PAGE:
Markuson was forced to shuffle his starting line when left guard Reid Neely suffered an Achilles injury early in camp. Markuson shifted Darryl Harris to left guard, moved Miller from right tackle to right guard and re-inserted John Jerry[db] at right tackle. Immediately, the offensive front seemed to gel.
"Reid basically missed all of two-a-days," Markuson said. "We barely got the pads on and he was out. It's hard to really determine what he was going to do. He had a tremendous summer in the weight room. The five we're going with right now, they're a pretty good group and it's hard as a coach to say, 'OK, a guy gets hurt and when he comes back, you put him back in right away.' That's hard, because he hasn't had the reps.
"We just have to see what he does. These guys have worked together for 10 days since his injury and my job as the line coach here is to put the best five out on the field that gives us the best chance to win. Obviously, that's a decision I'm going to have to make. It's all predicated on his return and what he can do, but we need him back, that's for sure."
Another task that Markuson had in March and April was making All-SEC offensive tackle [db]Michael Oher understand that he had to be more physical and more dominant. Oher recently praised Markuson and strength coach Don Decker, saying that he had benefited greatly from the combination of their efforts.
"Mike has had a great camp," Markuson said. "You know, strength breeds confidence in an offensive lineman. There's no doubt about it. When you're stronger and you're playing against a strong guy and you can hold your own, there's something about that. You're playing a strong guy and you can handle him? OK, you're pretty strong too.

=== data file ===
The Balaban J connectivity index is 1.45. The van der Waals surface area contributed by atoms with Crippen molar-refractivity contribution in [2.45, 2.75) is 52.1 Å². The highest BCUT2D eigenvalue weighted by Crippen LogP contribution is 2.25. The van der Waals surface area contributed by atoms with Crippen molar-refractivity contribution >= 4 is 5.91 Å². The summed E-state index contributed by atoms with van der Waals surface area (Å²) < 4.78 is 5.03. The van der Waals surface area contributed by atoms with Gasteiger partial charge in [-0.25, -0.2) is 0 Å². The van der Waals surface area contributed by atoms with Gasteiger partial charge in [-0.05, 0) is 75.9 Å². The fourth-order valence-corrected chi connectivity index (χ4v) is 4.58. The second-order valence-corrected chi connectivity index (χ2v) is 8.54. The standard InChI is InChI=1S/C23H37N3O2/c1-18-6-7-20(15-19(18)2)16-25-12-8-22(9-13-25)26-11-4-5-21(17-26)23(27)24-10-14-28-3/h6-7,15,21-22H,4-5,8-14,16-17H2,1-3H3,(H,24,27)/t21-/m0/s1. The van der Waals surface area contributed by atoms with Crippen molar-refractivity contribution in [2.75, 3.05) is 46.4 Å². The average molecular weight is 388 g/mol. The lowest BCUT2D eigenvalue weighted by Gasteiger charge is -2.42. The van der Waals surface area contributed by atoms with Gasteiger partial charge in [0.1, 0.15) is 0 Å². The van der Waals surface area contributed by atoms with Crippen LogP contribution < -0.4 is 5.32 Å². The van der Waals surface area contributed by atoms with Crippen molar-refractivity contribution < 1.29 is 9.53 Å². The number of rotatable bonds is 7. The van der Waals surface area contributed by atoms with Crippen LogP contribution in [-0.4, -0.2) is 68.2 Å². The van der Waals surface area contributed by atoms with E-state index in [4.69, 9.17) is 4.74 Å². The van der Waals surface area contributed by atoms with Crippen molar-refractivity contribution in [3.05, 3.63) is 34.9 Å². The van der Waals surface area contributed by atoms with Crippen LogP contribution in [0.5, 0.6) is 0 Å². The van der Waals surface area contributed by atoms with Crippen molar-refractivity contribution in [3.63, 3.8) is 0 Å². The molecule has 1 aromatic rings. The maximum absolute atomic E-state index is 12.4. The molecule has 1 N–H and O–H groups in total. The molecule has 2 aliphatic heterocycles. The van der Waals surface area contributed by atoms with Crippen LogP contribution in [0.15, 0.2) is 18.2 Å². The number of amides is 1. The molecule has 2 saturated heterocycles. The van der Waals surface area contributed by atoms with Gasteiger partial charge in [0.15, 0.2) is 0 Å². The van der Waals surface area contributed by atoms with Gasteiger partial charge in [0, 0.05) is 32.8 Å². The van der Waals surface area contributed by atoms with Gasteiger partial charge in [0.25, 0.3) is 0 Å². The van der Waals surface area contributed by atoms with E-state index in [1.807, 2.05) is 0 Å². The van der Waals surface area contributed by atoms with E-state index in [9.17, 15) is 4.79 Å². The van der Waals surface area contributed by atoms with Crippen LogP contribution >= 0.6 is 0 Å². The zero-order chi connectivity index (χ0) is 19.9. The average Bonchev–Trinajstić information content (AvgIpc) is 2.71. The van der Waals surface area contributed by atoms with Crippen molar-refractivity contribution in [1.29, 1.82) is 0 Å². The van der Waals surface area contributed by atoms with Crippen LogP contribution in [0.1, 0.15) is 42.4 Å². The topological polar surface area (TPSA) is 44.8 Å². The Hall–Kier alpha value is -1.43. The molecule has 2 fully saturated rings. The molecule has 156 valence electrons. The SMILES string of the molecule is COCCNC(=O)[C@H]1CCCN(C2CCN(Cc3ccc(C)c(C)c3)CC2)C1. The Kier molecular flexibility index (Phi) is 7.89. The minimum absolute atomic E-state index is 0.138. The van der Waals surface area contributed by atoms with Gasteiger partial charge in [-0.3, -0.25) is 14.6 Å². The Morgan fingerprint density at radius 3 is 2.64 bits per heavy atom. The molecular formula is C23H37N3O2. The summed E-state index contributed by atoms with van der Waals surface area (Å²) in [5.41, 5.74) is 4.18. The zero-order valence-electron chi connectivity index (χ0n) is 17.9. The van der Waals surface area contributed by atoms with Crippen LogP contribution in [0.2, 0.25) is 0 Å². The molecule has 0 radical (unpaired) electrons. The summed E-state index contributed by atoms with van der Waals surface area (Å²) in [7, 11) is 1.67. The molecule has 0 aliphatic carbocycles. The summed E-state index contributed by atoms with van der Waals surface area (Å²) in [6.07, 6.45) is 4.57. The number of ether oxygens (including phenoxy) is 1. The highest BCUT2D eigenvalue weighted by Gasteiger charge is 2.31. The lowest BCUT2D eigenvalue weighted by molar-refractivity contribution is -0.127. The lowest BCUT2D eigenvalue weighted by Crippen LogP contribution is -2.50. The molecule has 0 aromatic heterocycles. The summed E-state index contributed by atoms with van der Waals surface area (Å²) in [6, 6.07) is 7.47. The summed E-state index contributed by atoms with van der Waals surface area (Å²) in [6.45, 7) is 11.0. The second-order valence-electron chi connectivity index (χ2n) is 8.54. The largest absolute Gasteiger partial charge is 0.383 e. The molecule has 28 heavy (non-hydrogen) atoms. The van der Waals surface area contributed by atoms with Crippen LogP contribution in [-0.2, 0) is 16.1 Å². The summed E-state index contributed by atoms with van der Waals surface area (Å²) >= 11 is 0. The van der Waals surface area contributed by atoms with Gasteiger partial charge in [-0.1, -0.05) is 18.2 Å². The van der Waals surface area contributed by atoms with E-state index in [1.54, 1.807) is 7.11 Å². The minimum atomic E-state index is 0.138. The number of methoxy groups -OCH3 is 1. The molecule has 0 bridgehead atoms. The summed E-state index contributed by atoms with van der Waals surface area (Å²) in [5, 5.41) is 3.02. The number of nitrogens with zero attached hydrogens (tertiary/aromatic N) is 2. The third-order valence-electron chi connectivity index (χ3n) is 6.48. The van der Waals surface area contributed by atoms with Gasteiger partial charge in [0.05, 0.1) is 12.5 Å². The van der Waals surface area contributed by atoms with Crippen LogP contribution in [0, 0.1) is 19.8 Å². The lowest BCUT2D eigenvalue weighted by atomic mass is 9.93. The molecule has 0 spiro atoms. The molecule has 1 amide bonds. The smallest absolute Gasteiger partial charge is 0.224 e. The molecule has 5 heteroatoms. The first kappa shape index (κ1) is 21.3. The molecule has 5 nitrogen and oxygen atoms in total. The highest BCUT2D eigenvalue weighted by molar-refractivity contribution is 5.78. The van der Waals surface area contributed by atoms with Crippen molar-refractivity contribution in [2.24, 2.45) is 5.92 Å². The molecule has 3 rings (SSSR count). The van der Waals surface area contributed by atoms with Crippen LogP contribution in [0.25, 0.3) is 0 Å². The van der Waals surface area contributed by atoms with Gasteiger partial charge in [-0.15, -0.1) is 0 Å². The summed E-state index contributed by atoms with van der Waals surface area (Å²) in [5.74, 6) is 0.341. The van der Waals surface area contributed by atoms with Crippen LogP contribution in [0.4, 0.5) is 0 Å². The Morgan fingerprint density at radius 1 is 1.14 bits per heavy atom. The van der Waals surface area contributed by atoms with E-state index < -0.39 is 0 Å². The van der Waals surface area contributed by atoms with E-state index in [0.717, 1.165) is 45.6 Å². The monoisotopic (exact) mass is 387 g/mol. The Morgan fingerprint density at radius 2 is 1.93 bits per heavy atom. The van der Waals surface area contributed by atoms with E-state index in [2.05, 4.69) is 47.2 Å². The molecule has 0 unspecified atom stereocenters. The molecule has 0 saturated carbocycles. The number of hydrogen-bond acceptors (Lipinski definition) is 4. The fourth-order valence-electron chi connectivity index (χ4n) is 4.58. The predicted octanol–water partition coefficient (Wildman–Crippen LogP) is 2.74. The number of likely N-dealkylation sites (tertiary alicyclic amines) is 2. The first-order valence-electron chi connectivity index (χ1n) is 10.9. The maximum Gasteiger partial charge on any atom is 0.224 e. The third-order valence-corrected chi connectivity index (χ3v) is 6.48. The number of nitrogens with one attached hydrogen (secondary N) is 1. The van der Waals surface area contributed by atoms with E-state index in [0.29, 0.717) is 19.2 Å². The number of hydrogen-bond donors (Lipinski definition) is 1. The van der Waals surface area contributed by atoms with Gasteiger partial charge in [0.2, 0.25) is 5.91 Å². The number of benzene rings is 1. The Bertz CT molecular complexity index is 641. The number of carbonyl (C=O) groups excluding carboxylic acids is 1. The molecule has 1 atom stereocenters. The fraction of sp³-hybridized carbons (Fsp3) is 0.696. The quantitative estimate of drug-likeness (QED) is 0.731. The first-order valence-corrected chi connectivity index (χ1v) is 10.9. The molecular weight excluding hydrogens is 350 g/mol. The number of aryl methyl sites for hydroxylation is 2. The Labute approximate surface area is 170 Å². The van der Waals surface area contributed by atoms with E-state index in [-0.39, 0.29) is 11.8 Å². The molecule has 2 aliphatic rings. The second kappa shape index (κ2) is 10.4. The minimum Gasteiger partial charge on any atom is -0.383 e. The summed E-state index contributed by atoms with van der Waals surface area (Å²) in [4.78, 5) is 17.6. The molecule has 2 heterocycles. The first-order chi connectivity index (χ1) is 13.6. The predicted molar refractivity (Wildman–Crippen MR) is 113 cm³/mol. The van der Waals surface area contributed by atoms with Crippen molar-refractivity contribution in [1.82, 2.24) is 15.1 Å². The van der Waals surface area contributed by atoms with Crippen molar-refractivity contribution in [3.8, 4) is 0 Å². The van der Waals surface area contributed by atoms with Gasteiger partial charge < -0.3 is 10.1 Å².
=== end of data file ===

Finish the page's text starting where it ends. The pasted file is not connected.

"It just gives you a lot more confidence when you're a stronger person. The athleticism is definitely there, but it's that grind of hitting a guy every play and being the most physical guy every play. That's what determines how great you can be as an offensive lineman, in my mind."
Jerry, meanwhile, has always been known as a tremendous run-blocker whose weight prevented him from being as athletic as he could be or needed to be in pass protection. Jerry missed almost all of spring drills with a health issue and spent quite a bit of the offseason focusing on his academics to remain eligible.
"John's doing good," Markuson said. "The guy's extremely gifted. We continue to harp on him about weight, getting his weight down and getting in great shape, but he's a guy that when he locks on you and he runs his feet and gets his hands inside you, he's a strong, strong person. He's also a pretty good fundamental technique guy. I wish I would have had him in the spring more, because he shows signs of having great technique. It's just a matter of doing it every snap."
That every-down consistency is the sermon that Markuson is preaching to Jerry, Oher and the rest of the line every day in practice.
"We're doing a good job," Markuson said. "We just have to have a great week of practice and be ready to play this game and see what we've got."